Monday, May 31, 2004

Then I wandered by into Berlin for a few days. Went to the Bannat Sporting Goods store just off the Kurfurstendamn (or the Ku’damn as the locals call it), the big shopping drag in Berlin.


The Bannat is arguably one of the best sporting goods stores in the world and the only one I know of that has a wide selection of size 16 hiking boots (although I need only size 13s).

View on the Ku’damn

I also wandered by the Pergamonmuseum in Berlin, which features a lot of exhibits from the glory days of archeology when if you saw something you liked in some foreign country—a huge statue, a fortress wall, a whole building, or whatever—you just carted it home and put it in your museum.
For example:

Here is part of the Mshatta Palace built it Turkey c. 740 A.D. It was disassembled rock by rock, moved here to the Pergamonmuseum, and reassembled.
 Or how about this:

You will probably remember this as Ishtar’s Gate from Babylon, in what is now Iraq, 6th century B.C. Moved here piece by piece and reassembled.

Or this:

The interior of a merchant’s house from the Syrian city of Aleppo, 16th century A.D. No word on where the merchant moved to.

Or this:

Stone statues from Assyria, 12th century, BC

And finally:

Turkish carpets, 15th A.D. Suspiciously like the carpets I just recently bought in India.

Sunday, May 30, 2004

I can’t leave Germany without mentioning Munich. From the train station I walked down to Odeonsplatz (a square) where in 1923 the young Adolf Hitler staged the notorious Beer Hall Putsch. Hitler and his Nazi comrades marched down Residenzstrasse . . .

Residenzstrasse (Resident Street)

to the Feldhernhalle, a building fronting on the Odeonsplatz. Here the police opened fire on the marchers. Hitler was arrested and sent to prison, where he wrote Mein Kampf. The rest is history. Now on Odeonsplatz there is a San Francisco Coffee Company coffee bar so you can have a latte while pondering these historical events.

Residenzstrasse, where it debouches onto Odeonsplatz. The Feldhernhalle is on the right. This is where the police opened fire on Hitler and the nascent Nazis.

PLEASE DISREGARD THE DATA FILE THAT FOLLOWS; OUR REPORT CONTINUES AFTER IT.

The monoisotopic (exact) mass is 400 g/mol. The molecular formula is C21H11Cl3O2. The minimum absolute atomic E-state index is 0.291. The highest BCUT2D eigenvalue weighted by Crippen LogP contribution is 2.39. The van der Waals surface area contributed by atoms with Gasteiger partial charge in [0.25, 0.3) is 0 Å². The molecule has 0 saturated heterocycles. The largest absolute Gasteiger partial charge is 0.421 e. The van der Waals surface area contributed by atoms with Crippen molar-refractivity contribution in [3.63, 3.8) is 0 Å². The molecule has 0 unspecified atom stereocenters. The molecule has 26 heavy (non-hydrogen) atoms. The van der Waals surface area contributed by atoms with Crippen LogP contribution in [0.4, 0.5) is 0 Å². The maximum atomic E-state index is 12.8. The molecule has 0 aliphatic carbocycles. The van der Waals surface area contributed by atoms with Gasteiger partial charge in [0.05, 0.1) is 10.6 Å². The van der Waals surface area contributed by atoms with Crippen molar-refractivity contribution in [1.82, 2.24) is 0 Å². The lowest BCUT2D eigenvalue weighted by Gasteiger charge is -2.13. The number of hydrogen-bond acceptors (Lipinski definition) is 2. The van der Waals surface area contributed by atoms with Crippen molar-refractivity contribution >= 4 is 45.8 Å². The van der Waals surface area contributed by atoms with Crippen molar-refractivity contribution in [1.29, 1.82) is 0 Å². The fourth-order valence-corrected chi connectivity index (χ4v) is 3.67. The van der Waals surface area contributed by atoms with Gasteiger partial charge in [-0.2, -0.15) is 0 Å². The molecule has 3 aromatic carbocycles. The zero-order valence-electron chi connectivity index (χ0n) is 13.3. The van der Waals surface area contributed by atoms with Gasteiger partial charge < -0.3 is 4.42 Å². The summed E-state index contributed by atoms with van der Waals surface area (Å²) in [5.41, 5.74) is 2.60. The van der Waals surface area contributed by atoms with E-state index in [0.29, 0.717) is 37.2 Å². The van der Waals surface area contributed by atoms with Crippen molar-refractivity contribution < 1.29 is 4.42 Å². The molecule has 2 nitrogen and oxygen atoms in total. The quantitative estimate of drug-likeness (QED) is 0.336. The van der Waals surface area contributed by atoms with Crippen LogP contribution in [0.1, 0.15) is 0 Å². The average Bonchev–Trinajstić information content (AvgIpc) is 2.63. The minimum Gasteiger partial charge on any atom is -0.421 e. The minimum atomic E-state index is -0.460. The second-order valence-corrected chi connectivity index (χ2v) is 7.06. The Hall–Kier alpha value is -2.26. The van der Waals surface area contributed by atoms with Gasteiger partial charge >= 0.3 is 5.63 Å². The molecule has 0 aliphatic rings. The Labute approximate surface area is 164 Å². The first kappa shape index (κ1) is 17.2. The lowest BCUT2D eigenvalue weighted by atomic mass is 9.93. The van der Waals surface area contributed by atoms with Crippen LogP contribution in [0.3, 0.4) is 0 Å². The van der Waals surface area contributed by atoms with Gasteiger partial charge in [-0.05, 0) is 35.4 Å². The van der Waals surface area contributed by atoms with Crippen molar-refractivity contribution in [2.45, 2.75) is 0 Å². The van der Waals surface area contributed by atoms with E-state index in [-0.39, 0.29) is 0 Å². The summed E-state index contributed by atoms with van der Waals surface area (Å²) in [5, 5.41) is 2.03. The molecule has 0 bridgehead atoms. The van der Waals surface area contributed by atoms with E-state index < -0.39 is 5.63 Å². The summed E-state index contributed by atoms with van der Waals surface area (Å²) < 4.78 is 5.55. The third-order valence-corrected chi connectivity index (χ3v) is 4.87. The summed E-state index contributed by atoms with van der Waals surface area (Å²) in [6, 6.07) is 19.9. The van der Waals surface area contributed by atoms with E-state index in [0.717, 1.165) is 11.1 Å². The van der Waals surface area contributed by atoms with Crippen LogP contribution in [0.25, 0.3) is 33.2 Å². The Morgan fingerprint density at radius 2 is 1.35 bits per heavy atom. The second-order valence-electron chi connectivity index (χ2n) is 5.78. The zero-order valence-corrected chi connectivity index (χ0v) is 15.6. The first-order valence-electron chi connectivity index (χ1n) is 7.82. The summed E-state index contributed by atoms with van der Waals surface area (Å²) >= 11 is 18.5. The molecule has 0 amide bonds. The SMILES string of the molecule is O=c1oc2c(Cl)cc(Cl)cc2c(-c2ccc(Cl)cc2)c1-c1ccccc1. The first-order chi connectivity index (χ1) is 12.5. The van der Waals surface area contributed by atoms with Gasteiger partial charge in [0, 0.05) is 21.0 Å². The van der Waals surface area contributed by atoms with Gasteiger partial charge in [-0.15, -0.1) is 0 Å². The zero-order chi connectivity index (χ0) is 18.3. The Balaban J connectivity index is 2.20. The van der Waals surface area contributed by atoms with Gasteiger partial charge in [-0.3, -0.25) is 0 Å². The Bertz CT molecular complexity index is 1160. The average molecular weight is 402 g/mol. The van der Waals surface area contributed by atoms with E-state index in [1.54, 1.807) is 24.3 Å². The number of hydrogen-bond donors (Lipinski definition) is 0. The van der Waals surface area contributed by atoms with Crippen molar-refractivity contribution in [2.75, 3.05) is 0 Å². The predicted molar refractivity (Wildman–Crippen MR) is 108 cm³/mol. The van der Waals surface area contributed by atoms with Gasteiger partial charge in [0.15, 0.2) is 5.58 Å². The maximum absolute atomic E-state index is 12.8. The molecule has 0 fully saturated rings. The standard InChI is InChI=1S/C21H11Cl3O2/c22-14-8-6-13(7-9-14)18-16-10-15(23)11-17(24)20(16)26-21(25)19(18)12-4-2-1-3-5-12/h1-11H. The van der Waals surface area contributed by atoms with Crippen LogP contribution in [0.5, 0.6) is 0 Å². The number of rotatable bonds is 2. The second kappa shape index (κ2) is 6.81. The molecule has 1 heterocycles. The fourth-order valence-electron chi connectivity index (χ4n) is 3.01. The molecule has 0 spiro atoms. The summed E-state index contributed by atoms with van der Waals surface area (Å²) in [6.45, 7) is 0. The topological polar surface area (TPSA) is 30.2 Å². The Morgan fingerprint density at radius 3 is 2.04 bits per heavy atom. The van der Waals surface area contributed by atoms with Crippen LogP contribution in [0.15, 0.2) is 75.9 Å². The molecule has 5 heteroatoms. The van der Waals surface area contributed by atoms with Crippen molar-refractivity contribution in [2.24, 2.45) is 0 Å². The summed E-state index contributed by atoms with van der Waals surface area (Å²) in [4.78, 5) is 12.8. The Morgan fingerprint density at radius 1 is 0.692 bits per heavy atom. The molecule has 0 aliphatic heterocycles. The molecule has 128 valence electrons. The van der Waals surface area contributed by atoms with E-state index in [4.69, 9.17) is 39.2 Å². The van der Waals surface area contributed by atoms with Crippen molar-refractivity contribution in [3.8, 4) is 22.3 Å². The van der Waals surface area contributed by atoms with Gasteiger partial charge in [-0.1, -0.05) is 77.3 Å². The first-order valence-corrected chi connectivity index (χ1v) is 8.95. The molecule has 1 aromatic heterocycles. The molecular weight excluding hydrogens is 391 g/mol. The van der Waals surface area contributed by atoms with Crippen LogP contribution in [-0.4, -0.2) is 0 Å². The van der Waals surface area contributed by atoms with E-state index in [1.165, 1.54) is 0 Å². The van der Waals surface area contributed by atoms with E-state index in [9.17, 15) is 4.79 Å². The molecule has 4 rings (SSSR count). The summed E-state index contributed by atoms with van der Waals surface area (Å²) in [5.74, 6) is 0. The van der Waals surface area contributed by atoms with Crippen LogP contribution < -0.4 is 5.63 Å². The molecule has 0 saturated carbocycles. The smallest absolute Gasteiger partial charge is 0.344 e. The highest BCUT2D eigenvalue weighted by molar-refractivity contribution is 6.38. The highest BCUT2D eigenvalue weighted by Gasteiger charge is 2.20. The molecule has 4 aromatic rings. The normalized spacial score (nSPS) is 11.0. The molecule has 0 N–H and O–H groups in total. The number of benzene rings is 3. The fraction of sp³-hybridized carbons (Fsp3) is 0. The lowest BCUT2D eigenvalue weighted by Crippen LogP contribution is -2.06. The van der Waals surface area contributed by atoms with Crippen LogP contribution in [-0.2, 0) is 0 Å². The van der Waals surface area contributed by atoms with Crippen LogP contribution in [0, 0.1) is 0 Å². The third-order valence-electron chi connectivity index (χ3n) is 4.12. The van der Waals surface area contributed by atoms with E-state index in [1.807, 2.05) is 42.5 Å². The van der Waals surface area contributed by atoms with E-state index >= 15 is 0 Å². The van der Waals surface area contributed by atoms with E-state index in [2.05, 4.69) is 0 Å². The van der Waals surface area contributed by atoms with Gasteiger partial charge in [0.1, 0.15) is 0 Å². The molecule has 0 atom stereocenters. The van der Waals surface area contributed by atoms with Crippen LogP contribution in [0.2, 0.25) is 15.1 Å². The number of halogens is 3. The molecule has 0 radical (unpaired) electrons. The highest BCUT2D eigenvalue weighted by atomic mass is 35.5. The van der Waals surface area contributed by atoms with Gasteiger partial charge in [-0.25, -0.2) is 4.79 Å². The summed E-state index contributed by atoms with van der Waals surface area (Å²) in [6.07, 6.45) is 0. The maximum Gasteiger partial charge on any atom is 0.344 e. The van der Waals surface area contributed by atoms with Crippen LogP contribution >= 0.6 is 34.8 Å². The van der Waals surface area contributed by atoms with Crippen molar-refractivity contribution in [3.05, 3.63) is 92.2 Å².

Friday, May 28, 2004

I am now in Marburg, Germany, an hour north of Frankfurt by train. Marburg's original claim to fame was the Church of St. Elizabeth, the first, or according to some sources second, purely Gothic Church built in Germany. Dating from the 12th century, it was built around the grave of St. Elizabeth, a Hungarian princess who devoted herself to serving poor people after her husband, Ludwig IV, died. She herself died at the age of 24. Instrumental in her canonization was the notorious Conrad of Marburg. See more about St. Elizabeth.

The Church of St. Elizabeth

Later the Teutonic Knights took it upon themselves to protect the Church of St. Elizabeth, which had turned into one of the most important pilgrimage sites in Europe. The Teutonic Knights headquartered themselves in the Landsgrafenschloss, an imposing pile which looms above the town.

The Landsgrafenschloss

Later Marburg became the site of the first Protestant university, and it remains a university town to this day, boasting of over 15,000 students in what is essentially a small town. Numerous luminaries taught, studied, or hung out here, including Alfred Wegener, who you will remember developed the theory of continental drift, the immensely overrated existentialist philosopher Martin (Being and Time, etc.) Heidegger, and the Brothers Grimm. Great Wi-Fi for free in the my hotel . . . even better than the Best Western in the beloved Alleghenies . . .

Sunday, May 23, 2004

We are fair and balanced here: another niece, Little Al, next in line for the title of Lady Guinivere.

By popular demand, my niece Tinkerbelle